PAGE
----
Monday, August 15, 2011

Funky Sexy Manifesto #5 Become a Capoeirista

My Funky Sexy Manifesto: Survivor Resolutions

My Survivor Resolutions were created the day after I got my cancer-free diagnosis. It is my list of things that I just can't wait any more. (I refuse to wait to do any more.) Some of them are a little crazy and others more sane. For the case of privacy, and because I work in the public sector, I have chosen not to post some of these resolutions. (I am a teacher. All the media needs is another teacher scandal.) However, my resolutions are legal. (Wink! Wink!)

As promised, I am inspired to write about these Funky Sexy resolutions.

#5 Become a Capoeirista

After a meeting for writers a few months ago, I became inspired with an idea for an Afro-Brazilian story. Given that I have never been to Brazil or Africa and I do not speak any Portuguese, I very much wished to learn more about this culture. What do I know about Afro-Brazilian culture? My fiance has been playing classical Brazilian guitar as well as maracatu percussion for almost four years now so between his performances and the music around the house, I know a bit about Afro-Brazilian culture but not enough. I felt, to write a story based in this culture, I needed to immerse myself. So I decided to do some research.

Enter C A P O E I R A!!!

I've been mystified by Capoeira for many years. Long since the mystery of lore, it lured me in with its hypnotic and repetitive rhythms, it's roda (circle where the game is played), acrobatic dance-like movements, and haunting Yoruba melodies. The instruments of used in this martial artform are of African-origin and look ancient. They have names like pandeiro and berimbao. Experienced capoeiristas are strong and very in-shape.

I very muched wanted to be around it. Yet, I was intimidated. About ten years ago, I attended one capoeira class where all the students looked professional, no one took the time show me the moves, and it required a bus, two subways, and a streetcar to attend. Then, I moved a few years later to a much closer capoeira school. This capoeira class was walking distance from where I lived yet it was extremely intense. I was expected to "follow along" and with no instruction left the class sweaty and sore.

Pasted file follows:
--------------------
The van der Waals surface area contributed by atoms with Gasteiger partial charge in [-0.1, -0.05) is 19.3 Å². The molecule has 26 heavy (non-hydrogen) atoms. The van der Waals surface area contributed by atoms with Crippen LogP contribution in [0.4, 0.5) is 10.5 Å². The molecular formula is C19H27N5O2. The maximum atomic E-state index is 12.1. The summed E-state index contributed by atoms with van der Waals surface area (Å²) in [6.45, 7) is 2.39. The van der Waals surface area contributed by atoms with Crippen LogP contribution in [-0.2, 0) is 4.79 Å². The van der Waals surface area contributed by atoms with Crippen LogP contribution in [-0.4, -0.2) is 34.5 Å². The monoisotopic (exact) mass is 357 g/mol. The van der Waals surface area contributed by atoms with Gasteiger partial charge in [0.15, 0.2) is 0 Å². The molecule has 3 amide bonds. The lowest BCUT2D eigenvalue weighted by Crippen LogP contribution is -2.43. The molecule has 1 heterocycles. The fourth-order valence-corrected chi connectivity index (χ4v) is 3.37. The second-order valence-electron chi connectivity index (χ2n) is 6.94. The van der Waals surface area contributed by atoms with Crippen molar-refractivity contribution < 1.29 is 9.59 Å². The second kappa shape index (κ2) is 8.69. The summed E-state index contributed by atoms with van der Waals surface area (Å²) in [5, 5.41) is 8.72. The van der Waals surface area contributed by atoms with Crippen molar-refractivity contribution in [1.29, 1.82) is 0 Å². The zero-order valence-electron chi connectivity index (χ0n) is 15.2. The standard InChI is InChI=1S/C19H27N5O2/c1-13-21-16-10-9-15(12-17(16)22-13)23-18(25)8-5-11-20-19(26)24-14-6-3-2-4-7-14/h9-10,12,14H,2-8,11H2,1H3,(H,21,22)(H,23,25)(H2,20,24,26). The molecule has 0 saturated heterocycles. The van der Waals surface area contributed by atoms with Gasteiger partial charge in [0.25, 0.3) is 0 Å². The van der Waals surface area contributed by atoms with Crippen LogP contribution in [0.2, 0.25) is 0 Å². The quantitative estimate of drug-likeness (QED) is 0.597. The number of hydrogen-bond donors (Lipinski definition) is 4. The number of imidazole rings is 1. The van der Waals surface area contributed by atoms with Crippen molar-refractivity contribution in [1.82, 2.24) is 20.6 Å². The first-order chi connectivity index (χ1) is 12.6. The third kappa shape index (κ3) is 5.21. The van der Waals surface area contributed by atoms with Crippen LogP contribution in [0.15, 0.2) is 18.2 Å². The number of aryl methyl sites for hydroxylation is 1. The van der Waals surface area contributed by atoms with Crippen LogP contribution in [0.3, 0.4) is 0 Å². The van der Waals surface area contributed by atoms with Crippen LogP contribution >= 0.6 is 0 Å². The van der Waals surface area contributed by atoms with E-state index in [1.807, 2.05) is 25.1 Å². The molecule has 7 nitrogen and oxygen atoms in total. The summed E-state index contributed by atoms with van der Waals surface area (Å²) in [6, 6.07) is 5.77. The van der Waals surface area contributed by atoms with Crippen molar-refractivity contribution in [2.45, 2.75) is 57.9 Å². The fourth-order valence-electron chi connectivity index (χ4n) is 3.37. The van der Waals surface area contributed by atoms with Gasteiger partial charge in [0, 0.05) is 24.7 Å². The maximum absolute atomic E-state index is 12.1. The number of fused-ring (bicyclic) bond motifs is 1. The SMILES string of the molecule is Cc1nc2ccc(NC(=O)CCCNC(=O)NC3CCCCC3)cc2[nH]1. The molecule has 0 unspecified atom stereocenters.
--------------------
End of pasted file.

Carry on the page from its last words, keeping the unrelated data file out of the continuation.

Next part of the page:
So then years later, this summer, I decided to attend a class at a school. This time, the instructor took me aside and gave me stuff that I could work on. Given that it was not that long ago (a month ago in fact), I struggled to keep up but I managed to complete repetitive moves with some modifications. I learned how to jinga with some degree of coherence.

I visited another location of the same school and again found that the instructor took time to show me the moves. Refreshing! I decided to stick with it.

I like how Capoeira makes me feel-- like a strong, limber, sexy warrior princess. I feel like I can take anything on. I feel confident and poised. Although at first I was quite worried about my energy level and keeping up and there are times when I felt quite winded, I have grown to appreciate the "little, slow steps" and progress that I am beginning to make. Capoeira takes an incredible amount of upper body strength and some flexibility too. It's an amazing workout. I am getting a little more confidence when I get into the roda (circle) each time. I want to learn how to do a hand stand and the splits and perfect my cartwheel.

Roda Feminina 2007 from Brazil

I am practicing kicks and learning Portuguese words for moves. I am learning the instruments (s-l-o-w-l-y) and can hum to the songs sung in call and response in Yoruba. I don't know the words yet but I'll learn.

No comments: